Progress not perfection.

The only way to know there has been progress is to look back and see how far we’ve come. Or not.

When I met my man, Jennifer had just turned five and Dylan was eight and a half. One of the first things I noticed about them was how ridiculously cute they were. I had a boy, so girls were something new. They seemed sweet as pie, loved having me around. Of course, that was when we were dating and I was a novelty. Even then, though, I noticed some things about Dylan – anxiety and OCD behaviors. I recognized them because I had a mild level growing up, and I’d seen it in my own son briefly around the same age. At the time, I sent him to a psychiatrist friend who said, he’s just now processing your separation and that with some conditioning and assurance, he’d likely grow out of it. He did. (He does, however, still have a nasty habit of biting his fingernails.) Anyhow, there were things Dylan did… needing the same exact towel, the same nightgown, hopping three times before getting into bed, always asking if everything was safe to eat but then not eating it even if we said its fine. Dylan has trust issues and needs to feel safe, in control, always – as we all do on some level – but never vulnerable, or connected to her emotion. Bedtime was a nightmare, a lot of screaming and crying – every. single. night. I suggested to my man that he break out that Super Nanny book he had on the bookshelf and start implementing some structure. The girls were flailing. And he was exhausted. No one was being accountable for the situation. Those things have changed somewhat since my man really stepped up as a Dad, and also when Dylan began taking Prozac about a year ago. I was never a fan of medicating children. That is, until I was up with her at 3am while she was having a panic attack, punching herself in the face, biting her fingers until they bled, and screaming “Someone please help me!” Prozac works. And the girls have structure now around bedtime. Yes, we still need to get Jennifer to fall asleep on her own, but at least Dylan isn’t losing her shit anymore at bedtime. She does, however, need both the fan and the book-light on to fall asleep to, as well as actually reading to fall asleep. What do they say, progress not perfection?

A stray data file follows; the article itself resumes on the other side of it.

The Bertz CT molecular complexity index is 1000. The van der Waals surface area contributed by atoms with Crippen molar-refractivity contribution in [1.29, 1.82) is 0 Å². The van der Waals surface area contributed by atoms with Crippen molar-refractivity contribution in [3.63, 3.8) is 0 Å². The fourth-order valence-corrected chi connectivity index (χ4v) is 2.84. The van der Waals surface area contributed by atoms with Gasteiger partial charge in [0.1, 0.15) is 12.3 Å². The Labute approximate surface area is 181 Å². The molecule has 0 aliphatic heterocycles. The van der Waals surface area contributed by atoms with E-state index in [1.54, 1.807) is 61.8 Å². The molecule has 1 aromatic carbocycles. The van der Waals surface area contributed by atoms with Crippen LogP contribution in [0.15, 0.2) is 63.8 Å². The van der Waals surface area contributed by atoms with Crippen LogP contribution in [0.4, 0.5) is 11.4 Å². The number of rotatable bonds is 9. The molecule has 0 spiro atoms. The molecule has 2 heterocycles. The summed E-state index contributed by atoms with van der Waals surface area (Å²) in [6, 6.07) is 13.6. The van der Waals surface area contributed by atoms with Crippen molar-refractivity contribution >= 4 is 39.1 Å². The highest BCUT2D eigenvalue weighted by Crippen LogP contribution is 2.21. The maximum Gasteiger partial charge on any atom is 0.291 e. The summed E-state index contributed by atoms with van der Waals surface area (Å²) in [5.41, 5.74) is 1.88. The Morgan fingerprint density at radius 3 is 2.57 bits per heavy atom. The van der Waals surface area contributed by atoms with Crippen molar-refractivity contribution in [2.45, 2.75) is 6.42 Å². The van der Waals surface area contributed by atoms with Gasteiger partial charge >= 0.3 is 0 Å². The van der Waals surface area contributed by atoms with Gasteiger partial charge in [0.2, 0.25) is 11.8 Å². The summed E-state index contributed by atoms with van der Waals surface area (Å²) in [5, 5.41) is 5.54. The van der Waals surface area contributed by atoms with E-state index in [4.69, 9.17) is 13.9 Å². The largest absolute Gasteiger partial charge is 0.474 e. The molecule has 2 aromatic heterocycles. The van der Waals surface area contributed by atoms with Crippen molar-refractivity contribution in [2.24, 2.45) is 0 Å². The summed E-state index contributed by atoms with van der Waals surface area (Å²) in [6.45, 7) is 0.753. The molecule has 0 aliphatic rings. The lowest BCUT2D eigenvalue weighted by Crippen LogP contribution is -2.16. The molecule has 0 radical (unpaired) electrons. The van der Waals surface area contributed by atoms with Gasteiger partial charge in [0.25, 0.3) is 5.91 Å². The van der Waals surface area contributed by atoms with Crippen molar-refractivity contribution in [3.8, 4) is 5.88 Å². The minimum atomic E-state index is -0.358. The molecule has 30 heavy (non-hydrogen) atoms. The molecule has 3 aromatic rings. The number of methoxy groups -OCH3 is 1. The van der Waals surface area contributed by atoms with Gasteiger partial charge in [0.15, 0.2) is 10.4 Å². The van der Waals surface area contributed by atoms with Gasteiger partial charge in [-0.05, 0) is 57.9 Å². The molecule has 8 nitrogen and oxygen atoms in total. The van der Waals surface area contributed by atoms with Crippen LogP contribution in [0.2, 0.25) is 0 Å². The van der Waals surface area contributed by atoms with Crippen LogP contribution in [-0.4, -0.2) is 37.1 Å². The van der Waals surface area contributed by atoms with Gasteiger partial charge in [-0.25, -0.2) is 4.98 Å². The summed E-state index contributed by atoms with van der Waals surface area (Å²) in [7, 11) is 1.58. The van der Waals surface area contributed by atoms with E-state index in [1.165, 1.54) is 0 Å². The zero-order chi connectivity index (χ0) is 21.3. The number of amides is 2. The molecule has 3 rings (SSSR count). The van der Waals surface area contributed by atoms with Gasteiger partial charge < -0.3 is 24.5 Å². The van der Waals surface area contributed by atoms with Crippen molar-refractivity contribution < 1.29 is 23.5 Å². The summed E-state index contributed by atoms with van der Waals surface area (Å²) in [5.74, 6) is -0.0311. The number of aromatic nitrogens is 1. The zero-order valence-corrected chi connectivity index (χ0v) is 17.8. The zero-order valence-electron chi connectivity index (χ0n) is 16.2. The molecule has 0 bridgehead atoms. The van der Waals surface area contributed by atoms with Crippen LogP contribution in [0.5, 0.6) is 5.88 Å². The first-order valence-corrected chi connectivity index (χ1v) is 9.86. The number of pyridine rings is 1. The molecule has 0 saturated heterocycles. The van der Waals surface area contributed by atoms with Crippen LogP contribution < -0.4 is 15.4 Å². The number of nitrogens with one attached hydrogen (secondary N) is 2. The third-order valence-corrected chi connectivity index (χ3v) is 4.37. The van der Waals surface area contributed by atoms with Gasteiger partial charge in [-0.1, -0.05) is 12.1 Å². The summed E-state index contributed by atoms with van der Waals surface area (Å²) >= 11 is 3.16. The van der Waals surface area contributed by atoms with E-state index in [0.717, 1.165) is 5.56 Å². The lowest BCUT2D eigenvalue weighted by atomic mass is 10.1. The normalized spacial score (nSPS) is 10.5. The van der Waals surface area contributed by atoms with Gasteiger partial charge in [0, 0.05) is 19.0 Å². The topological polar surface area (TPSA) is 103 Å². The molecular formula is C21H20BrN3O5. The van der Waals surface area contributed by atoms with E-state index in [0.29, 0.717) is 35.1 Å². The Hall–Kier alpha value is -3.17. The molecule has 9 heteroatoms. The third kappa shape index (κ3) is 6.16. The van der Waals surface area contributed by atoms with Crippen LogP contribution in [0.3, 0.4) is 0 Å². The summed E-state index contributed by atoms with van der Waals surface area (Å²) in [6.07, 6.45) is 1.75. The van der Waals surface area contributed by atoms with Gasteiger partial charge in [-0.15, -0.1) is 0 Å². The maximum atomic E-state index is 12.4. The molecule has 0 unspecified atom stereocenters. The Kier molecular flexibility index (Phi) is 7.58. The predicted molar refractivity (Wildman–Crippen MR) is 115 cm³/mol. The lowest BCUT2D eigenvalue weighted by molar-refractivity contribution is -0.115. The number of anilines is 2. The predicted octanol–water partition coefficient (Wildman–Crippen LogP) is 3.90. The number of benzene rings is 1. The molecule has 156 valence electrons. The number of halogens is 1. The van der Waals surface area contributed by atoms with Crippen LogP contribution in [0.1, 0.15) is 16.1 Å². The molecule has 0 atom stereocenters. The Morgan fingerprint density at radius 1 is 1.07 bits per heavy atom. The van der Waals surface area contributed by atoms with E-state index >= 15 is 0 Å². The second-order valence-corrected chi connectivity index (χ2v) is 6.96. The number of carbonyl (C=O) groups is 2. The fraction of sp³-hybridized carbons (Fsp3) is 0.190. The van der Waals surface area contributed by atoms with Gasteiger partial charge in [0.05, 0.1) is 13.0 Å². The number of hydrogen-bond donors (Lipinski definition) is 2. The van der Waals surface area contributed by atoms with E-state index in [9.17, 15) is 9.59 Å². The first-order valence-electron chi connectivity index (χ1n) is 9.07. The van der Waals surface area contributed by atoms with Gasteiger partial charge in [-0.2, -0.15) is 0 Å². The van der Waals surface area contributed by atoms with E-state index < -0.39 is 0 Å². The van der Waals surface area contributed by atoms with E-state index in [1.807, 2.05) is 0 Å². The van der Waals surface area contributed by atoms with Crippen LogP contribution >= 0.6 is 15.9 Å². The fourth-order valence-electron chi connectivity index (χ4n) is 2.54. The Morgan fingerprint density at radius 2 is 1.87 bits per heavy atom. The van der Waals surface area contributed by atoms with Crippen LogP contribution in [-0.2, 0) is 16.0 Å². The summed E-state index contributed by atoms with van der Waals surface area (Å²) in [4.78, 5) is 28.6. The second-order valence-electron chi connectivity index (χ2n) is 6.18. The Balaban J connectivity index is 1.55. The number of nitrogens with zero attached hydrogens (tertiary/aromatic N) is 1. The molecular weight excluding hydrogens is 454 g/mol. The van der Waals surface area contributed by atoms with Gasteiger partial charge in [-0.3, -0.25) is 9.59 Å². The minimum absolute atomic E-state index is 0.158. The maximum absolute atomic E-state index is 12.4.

I realize that I sound heartless sometimes when I speak about the divorced child. I’m not. Far from it. My son experienced being a child of separated parents. Maybe he’s ‘easier’, its all relative. My point is, though, that like it or not, this is the reality of many, many households for numerous reasons. We can have empathy for the children that they don’t have both parents under one roof but we can also set up a life that has love and boundaries. Just because someone is upset, or ill, or a victim (especially in their own mind,) doesn’t mean they get to be an asshole. And allowing that behavior does no one any favors, least of all the child who will grow into an adult, believing a.) the world is out to get them b.) the world owes them c.) everyone will feel sorry for them d.) they won’t have to be accountable for anything because poor them, their parents got divorced.

I had a friend who blamed her parents for her unhappiness well into her 40’s because they divorced 20 years earlier. She had a weird marriage of her own, more of a business arrangement. And her own mother had never remarried. She hated her stepmother, yada yada. Its so cliche. I say this also as someone whose child has had a stepmother (and two other women in his life who were stepmother models until his dad traded them in.)

I was raised in the school of hard knocks. Do I wish that my mother had been a little more present while I was growing up? TOTALLY. But she was grieving the death of her little boy. Do I wish that my father wasn’t a traveling salesman while I was growing up? TOTALLY. But learning how to verbally spar and push boundaries with my father compelled me to take action in my life, both then and now. In my 20’s, I know I went through a phase of forgiving them, maybe not to their faces but for myself. They did the best they could with what they had. But they didn’t know better. WE DO. We are educated, affluent, white people with every resource available to us. It seems irresponsible to me for us not to use those resources, and get our houses in order. Those kids will become adults (mine is already 17) and I want to be proud of the parenting we did that allows them to be in the world without us.